- On a mission to make the arts accessible to all, shows on the Kennedy Center’s Millennium Stage are absolutely free. Experience a variety of genres – everything from opera, dance, children’s choirs, comedy shows, poetry readings, to a classical quartet at these daily 6 pm. performances. No reservations or tickets are required. Proof of full vaccination against COVID-19 and photo ID required to attend indoor performances at the Kennedy Center.
- Check out the oldest home in Washington DC. Located on M Street, NW in Georgetown, the Old Stone House was built in 1765, and stands on its original foundation. It originally functioned as Suter’s Inn and Tavern, as well as a clock shop and car dealership. Today, it’s cared for by the National Park Service. The grounds and kitchen are and open daily from 11 a.m.—7 p.m.
- Go for a stroll with DC on Foot’s knowledgeable tour guides. They offer different options, such as walking tours of the National Mall, Capitol Hill, Georgetown, Arlington Cemetery and themed tours like Secrets & Scandals and DC’s Ghost Tours. You’ll learn a lot, so tip your guide what you feel the tour is worth.
- Take a self-guided tour of the burial grounds in the Historic Congressional Cemetery. Founded in 1807, the picturesque cemetery became the go-to choice for interment of members of Congress and their families. The 37-acre still-active cemetery is the final resting place for many American luminaries, like composer John Philip Sousa and FBI leader J. Edgar Hoover.
- Visit the stunning Indiana limestone-covered Basilica of the National Shrine of the Immaculate Conception. Built in 1846, the Romanesque interior and Byzantine exterior of this Catholic Church was inspired by cathedrals in the Old World. On the free one-hour tour, docents describe major works of religious art, and explains the history of the church’s partner, The Catholic University.
- Three acres of skylights illuminate the masterworks at the National Gallery of Art. On par with the world’s most important art museums, the National Gallery was established with a gift from Andrew Mellon in 1937. In this marble temple are invaluable works of art from every era, including the only Leonardo Da Vinci painting in the Americas, Ginerva de’ Benci. Check out the free concerts on Sunday evenings.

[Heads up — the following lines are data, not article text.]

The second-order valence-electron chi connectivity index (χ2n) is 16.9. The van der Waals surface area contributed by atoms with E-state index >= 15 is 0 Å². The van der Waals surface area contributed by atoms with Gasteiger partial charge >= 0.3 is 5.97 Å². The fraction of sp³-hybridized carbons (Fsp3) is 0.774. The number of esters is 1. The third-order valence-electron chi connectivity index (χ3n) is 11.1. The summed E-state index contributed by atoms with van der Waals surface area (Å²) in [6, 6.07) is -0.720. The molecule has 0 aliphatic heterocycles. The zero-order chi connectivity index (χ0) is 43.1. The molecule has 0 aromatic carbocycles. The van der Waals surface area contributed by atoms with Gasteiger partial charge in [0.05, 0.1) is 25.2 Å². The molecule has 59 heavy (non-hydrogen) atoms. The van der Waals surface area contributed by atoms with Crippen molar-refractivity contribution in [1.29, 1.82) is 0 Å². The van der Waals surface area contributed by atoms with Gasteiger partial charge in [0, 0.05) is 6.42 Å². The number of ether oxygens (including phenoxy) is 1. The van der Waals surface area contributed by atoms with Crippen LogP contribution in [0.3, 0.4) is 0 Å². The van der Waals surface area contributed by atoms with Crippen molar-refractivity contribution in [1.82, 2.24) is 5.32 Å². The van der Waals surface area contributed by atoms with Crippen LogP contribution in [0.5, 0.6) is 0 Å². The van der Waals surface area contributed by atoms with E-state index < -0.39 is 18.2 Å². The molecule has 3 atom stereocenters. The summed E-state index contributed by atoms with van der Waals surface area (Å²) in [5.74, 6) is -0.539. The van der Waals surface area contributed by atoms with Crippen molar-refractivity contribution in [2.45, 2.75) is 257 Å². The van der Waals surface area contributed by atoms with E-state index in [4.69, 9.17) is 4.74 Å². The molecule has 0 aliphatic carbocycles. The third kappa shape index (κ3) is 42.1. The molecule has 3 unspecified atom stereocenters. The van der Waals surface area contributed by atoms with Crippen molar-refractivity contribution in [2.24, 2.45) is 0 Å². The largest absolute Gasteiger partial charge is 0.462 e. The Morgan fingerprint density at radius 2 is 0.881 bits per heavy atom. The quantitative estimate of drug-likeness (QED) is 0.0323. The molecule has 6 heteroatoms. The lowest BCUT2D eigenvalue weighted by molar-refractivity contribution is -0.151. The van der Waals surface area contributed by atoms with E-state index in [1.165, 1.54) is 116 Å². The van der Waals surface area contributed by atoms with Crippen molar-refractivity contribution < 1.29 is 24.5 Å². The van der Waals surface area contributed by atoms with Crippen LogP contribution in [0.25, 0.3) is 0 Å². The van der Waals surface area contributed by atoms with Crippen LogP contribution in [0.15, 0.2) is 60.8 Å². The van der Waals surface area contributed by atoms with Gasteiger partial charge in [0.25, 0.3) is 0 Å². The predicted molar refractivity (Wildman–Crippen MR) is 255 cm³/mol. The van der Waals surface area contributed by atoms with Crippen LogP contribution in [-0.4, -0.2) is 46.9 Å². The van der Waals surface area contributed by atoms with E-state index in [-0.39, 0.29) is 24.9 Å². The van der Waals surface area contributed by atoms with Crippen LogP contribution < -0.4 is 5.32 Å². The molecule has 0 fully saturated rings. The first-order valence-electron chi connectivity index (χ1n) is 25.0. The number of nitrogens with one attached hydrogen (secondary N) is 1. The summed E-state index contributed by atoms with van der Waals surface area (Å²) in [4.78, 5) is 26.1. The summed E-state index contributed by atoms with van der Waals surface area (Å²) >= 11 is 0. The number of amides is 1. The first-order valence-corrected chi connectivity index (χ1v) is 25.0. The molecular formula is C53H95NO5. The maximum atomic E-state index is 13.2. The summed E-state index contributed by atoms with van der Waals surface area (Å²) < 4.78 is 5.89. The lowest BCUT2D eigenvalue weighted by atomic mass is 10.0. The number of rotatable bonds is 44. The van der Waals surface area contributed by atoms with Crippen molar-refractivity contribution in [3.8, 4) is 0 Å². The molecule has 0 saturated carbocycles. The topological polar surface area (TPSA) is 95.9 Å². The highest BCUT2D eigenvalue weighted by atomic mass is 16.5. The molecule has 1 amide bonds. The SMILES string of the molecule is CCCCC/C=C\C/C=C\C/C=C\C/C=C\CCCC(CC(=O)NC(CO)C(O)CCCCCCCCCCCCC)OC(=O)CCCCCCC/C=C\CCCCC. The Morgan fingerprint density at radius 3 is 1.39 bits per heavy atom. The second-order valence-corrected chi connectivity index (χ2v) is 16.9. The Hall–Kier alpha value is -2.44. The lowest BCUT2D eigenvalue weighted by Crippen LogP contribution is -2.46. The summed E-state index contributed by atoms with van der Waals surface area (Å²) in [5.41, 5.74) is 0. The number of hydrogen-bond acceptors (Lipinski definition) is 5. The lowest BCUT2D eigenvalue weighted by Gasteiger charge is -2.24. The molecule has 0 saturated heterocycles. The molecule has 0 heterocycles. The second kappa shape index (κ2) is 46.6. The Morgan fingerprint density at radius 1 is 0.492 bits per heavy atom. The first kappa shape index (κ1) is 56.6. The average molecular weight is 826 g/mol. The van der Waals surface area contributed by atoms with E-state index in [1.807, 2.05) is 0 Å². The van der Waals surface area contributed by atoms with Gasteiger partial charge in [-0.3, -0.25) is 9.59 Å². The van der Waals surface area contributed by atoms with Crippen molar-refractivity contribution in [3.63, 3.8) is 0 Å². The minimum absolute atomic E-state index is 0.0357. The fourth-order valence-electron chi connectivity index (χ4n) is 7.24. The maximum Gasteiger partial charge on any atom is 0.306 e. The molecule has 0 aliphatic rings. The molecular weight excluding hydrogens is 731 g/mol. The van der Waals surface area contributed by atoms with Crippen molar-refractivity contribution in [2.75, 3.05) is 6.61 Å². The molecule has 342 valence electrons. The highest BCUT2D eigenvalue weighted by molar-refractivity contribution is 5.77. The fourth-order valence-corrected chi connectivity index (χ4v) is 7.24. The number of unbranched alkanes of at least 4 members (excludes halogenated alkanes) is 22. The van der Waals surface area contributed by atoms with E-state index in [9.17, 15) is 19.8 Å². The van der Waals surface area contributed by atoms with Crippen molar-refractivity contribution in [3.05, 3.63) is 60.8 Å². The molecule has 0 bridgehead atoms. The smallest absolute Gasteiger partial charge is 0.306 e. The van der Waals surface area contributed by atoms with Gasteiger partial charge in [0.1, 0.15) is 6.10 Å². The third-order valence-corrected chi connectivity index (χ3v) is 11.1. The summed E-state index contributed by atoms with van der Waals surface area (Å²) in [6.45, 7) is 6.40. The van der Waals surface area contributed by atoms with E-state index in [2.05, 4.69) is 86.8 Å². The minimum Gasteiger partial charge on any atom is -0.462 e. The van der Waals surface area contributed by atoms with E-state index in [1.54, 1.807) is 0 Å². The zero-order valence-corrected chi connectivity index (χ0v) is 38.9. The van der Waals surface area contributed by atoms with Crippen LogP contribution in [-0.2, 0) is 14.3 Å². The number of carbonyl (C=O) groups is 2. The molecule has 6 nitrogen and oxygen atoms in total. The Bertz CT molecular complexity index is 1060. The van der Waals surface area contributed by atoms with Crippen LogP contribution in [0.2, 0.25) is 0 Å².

- Directly adjacent is the National Gallery of Art Sculpture Garden. The six-acre outdoor gallery and landscaped gardens contain soaring works of sculptural art with a reflecting pool. In the winter, the fountain is transformed into an ice rink.
- President Abraham Lincoln’s unparalleled legacy remains alive and thriving at Ford’s Theatre National Historic Site. National Park Rangers provide free tours of the Theatre and the underground museum that explores events leading up to his assassination. Across the street is the Peterson House, where President Lincoln died, part of the Center for Education & Leadership.
- Take a walk through Georgetown. Originally, a key transit point for farmers selling tobacco in the 1700’s, the city of Georgetown actually pre-dates Washington DC by nearly 100 years. Georgetown’s mostly Federal and Georgian-style homes have been artfully preserved, and there are more than four hundred shopping, dining and nightlife options there.
- Wander on the Chesapeake & Ohio Canal (C&O). Planned by President George Washington, this waterway was built to move tobacco and coal from Maryland into the District of Columbia. Construction began in 1828, and canal boats, pulled by mules, traveled through a series of lock systems. Learn more about the history of this 184.5 mile-long waterway operated by the National Park at the Visitor Center on 1057 Thomas Jefferson Street, NW in Georgetown.For more Washington DC insider advice, check out my guidebook The Unofficial Guide to Washington DC.
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